Greek Flora

Greek flora is renowned for its wealth as it numbers over 6,500 varieties, 1,200 out of which are endemic plants, not to be found in other parts of the world. One of the most biologically diverse nations globally, Greece's mountains, mainland and islands create special balances of plant life.

A number of microclimates due to the domestic topography – the Aegean islands, the country's high mountains like Olympus, Parnassos and Taeyetos, the drought-prone southern land – contributes to the rich flora, consisting of plants that have evolved adaptations to grow in this unique environment.

The Greek flora diversity is probably best demonstrated through the example of the Acropolis 'sacred' rock which despite being an extremely harsh 'plant' environment, it hosts over 300 plants.Centuries ago Greeks began to discover and explore the medicinal value of some of the native flora of the land, and explore their use in remedies.


Mastiha tears are beads of clear resin formed in the Mastiha trees and dropped on the ground. They are gathered for their healing properties and used in traditional remedies. Saffron is harvested by hand from the crocus flower by communities of growers in Northern Greece. With its complex bitter taste and exceptional medicinal applications,it is the most expensive spice in the world with a value equivalent to gold.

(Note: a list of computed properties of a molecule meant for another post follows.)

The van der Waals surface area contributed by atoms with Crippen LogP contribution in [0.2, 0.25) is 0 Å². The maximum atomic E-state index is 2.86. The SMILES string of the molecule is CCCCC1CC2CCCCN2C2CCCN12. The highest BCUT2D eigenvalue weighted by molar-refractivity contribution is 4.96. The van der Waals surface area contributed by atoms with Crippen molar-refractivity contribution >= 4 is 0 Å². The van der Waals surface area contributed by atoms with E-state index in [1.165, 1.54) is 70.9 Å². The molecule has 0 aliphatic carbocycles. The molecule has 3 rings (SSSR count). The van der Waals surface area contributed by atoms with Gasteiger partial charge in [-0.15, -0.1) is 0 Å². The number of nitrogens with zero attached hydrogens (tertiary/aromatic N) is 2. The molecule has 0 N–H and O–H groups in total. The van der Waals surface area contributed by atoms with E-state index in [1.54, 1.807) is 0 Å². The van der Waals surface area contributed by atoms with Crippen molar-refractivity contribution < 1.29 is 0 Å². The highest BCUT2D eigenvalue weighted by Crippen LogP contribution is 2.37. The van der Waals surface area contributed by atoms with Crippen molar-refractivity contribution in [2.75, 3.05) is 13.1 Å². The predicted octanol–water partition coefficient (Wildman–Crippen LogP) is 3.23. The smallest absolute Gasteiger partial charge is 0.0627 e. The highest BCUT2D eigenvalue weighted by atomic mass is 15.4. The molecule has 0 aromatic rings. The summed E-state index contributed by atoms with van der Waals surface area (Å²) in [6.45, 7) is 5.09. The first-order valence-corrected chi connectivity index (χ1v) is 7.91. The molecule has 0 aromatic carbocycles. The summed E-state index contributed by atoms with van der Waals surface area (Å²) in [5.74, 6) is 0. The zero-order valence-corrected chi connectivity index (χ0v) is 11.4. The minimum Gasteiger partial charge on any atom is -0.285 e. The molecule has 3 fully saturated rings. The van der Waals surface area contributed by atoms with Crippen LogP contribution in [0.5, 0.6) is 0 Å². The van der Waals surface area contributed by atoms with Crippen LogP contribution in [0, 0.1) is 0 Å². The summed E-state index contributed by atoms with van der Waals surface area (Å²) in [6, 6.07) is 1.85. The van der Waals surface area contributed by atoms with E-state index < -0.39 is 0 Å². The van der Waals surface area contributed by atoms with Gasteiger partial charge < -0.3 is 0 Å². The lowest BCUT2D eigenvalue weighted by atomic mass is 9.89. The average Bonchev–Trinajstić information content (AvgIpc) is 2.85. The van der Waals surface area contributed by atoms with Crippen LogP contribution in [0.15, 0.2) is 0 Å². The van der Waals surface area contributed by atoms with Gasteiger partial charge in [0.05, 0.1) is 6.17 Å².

Species of native "mountain teas" that grow wild on the remote mountain terrain have proven antiinflammatory, antioxidant and antibacterial properties, and are sought after around the world.

Mapping the Greek Flora

In order to be able to source the highest quality herbs, our plant hunters in collaboration with the Organic Agriculture Laboratory of the Agricultural University of Athens have mapped out the Greek Flora. Working towards protecting endangered herbs, sustaining plant populations and based on climate and soil conditions, reproduction techniques, planting distance and quantitative yields, this team has selected the ideal cultivation area for every KORRES selected herb.

Having evaluated the findings of our research on the selected plant areas, we develop co-operations based on supporting local communities, community unions and agricultural co-operatives. Social criteria such as unemployment, underdeveloped rural regions, the need for financial support are a significant part of the process. In other words between two areas that may have achieved the same score in terms of soil and climate, KORRES co-operates with the most underdeveloped one as part of a continuous effort to support local farmers and strengthen the area's economy.

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